Daily Dispatch 10/16/2019: Mexico’s two border crises made in the U.S.

Migrants walk down Highway 200 en route to Huixtla near Tapachula, Chiapas state, Mexico, Saturday Oct. 12, 2019. Migrants from Africa, Cuba, Haiti, and other Central American countries set off early morning by foot from Tapachula to the southern border of the United States. (AP Photo/Isabel Mateos)

On both the northern and southern international borders of Mexico a human rights disaster is evolving in large part due to the Trump administration’s war on asylum seekers from Central America. On the northern border with the United States, the U.S. “migrant protection protocols” are forcing tens of thousands of people to wait in Mexico border towns for a chance to make asylum claims before a U.S. immigration judge. On the southern border with Guatemala, migrants are being denied the ability to cross through Mexico. New regulations regarding the issuance of travel documents have particularly impacted migrants from Africa and Haiti. Between the two borders, the journey remains deadly – as enforcement measures push migrants even further into the shadowy world of coyotes and gangs in order to get across the country.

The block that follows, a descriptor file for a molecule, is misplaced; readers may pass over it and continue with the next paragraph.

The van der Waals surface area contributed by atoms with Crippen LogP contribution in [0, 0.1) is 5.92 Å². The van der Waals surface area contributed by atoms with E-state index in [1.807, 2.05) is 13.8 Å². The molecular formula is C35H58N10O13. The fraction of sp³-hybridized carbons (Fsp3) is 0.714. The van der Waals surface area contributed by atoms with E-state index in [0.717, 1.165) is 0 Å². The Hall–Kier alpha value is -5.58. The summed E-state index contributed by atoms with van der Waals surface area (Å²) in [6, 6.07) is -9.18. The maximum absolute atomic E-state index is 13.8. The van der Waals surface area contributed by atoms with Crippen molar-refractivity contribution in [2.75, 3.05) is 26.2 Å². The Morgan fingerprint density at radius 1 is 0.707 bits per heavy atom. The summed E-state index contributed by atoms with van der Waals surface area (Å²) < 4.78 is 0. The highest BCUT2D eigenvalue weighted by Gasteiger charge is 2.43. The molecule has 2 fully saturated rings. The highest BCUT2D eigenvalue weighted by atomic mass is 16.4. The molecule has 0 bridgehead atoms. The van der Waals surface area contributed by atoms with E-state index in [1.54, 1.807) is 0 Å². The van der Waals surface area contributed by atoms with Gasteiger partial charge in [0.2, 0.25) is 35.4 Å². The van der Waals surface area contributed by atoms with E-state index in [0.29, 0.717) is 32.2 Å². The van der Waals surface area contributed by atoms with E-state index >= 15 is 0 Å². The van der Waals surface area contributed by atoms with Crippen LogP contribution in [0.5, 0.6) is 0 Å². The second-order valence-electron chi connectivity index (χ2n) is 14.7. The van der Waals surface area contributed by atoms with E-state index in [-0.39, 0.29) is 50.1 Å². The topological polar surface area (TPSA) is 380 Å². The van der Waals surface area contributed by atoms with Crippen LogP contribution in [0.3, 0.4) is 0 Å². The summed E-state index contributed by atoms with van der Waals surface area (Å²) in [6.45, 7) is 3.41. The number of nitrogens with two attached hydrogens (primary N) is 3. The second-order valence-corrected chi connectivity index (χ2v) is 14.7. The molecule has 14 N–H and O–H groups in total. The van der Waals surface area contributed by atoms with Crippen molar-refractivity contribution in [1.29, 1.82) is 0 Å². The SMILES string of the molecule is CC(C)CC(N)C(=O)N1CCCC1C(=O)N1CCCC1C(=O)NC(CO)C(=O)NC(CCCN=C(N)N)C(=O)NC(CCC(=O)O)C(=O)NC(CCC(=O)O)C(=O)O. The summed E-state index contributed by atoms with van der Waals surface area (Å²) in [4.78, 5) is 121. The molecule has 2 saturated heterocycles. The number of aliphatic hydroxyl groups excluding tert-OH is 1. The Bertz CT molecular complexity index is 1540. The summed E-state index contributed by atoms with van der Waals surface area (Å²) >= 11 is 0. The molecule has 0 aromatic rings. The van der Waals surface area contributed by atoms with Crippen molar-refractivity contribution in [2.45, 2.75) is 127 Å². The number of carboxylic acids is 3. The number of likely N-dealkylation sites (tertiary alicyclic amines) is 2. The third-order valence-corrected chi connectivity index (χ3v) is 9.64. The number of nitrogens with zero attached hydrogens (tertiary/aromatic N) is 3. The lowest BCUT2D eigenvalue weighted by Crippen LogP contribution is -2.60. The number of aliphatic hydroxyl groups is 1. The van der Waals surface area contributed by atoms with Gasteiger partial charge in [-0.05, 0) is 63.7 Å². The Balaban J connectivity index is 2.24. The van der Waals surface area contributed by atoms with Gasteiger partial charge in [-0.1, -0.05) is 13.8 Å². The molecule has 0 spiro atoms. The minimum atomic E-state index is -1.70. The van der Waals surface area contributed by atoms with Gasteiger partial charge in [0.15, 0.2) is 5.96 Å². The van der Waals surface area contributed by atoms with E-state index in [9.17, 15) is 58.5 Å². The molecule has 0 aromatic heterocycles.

Below we highlight a few stories from the last week that make clear the crisis.

Remain in Mexico is a policy designed to fail

A year ago Trump lost his mind over a caravan of refugees making their way to the U.S. border with Mexico, many hoping to seek asylum in the U.S. Since then, his administration has sought every mechanism it can to block asylum seekers from even making it to the U.S. border – and for those that do make it, this administration has sought to make it nearly impossible for them to enter the U.S.

One of the mechanisms employed is the Migration Protection Protocol – or the “remain in Mexico” policy.  Under this policy people register their intent to seek asylum with immigration authorities but are forced to wait in Mexico until they can see a judge. There are an estimated 40,000 MPP cases – people waiting in Mexican border towns, many under threat of criminal gangs and all living with a general insecurity as they face an unknown future. The Latin America Working Group has extensive background materials on the policy and its impact.